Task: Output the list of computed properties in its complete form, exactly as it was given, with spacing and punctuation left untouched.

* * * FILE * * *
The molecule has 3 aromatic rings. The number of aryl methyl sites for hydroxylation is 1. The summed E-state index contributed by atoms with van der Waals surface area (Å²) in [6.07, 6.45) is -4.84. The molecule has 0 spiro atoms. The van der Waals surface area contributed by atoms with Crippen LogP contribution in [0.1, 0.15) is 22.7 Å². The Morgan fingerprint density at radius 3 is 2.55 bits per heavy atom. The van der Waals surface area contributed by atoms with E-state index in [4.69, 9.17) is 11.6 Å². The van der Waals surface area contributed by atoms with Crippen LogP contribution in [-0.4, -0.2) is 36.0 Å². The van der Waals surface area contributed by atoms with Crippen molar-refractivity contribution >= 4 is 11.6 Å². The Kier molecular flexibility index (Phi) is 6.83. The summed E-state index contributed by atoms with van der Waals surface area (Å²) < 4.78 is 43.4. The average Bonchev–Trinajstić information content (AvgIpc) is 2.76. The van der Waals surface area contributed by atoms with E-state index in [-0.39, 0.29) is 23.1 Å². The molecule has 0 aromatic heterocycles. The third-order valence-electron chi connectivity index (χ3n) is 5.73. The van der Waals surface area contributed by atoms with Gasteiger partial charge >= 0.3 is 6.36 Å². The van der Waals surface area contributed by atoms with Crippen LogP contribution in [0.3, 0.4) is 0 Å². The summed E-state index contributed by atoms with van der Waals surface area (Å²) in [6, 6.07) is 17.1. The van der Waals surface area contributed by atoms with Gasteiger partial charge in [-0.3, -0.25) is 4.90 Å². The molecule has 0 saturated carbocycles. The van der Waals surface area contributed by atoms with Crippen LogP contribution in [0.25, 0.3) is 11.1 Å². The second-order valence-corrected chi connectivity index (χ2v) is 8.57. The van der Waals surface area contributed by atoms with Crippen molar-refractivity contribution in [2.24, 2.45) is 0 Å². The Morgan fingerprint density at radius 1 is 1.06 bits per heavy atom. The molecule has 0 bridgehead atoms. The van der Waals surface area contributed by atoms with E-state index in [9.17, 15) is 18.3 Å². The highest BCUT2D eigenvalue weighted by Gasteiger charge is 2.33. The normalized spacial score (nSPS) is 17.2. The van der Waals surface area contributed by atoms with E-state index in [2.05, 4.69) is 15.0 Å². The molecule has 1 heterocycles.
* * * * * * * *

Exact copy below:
The molecule has 3 aromatic rings. The number of aryl methyl sites for hydroxylation is 1. The summed E-state index contributed by atoms with van der Waals surface area (Å²) in [6.07, 6.45) is -4.84. The molecule has 0 spiro atoms. The van der Waals surface area contributed by atoms with Crippen LogP contribution in [0.1, 0.15) is 22.7 Å². The Morgan fingerprint density at radius 3 is 2.55 bits per heavy atom. The van der Waals surface area contributed by atoms with E-state index in [4.69, 9.17) is 11.6 Å². The van der Waals surface area contributed by atoms with Crippen LogP contribution in [-0.4, -0.2) is 36.0 Å². The van der Waals surface area contributed by atoms with Crippen molar-refractivity contribution >= 4 is 11.6 Å². The Kier molecular flexibility index (Phi) is 6.83. The summed E-state index contributed by atoms with van der Waals surface area (Å²) < 4.78 is 43.4. The average Bonchev–Trinajstić information content (AvgIpc) is 2.76. The van der Waals surface area contributed by atoms with E-state index in [-0.39, 0.29) is 23.1 Å². The molecule has 0 aromatic heterocycles. The third-order valence-electron chi connectivity index (χ3n) is 5.73. The van der Waals surface area contributed by atoms with Gasteiger partial charge >= 0.3 is 6.36 Å². The van der Waals surface area contributed by atoms with Crippen LogP contribution in [0.3, 0.4) is 0 Å². The summed E-state index contributed by atoms with van der Waals surface area (Å²) in [6, 6.07) is 17.1. The van der Waals surface area contributed by atoms with Gasteiger partial charge in [-0.3, -0.25) is 4.90 Å². The molecule has 0 saturated carbocycles. The van der Waals surface area contributed by atoms with Crippen LogP contribution in [0.25, 0.3) is 11.1 Å². The second-order valence-corrected chi connectivity index (χ2v) is 8.57. The van der Waals surface area contributed by atoms with Crippen molar-refractivity contribution in [2.24, 2.45) is 0 Å². The Morgan fingerprint density at radius 1 is 1.06 bits per heavy atom. The molecule has 0 bridgehead atoms. The van der Waals surface area contributed by atoms with E-state index in [9.17, 15) is 18.3 Å². The highest BCUT2D eigenvalue weighted by Gasteiger charge is 2.33. The normalized spacial score (nSPS) is 17.2. The van der Waals surface area contributed by atoms with E-state index in [2.05, 4.69) is 15.0 Å². The molecule has 1 heterocycles.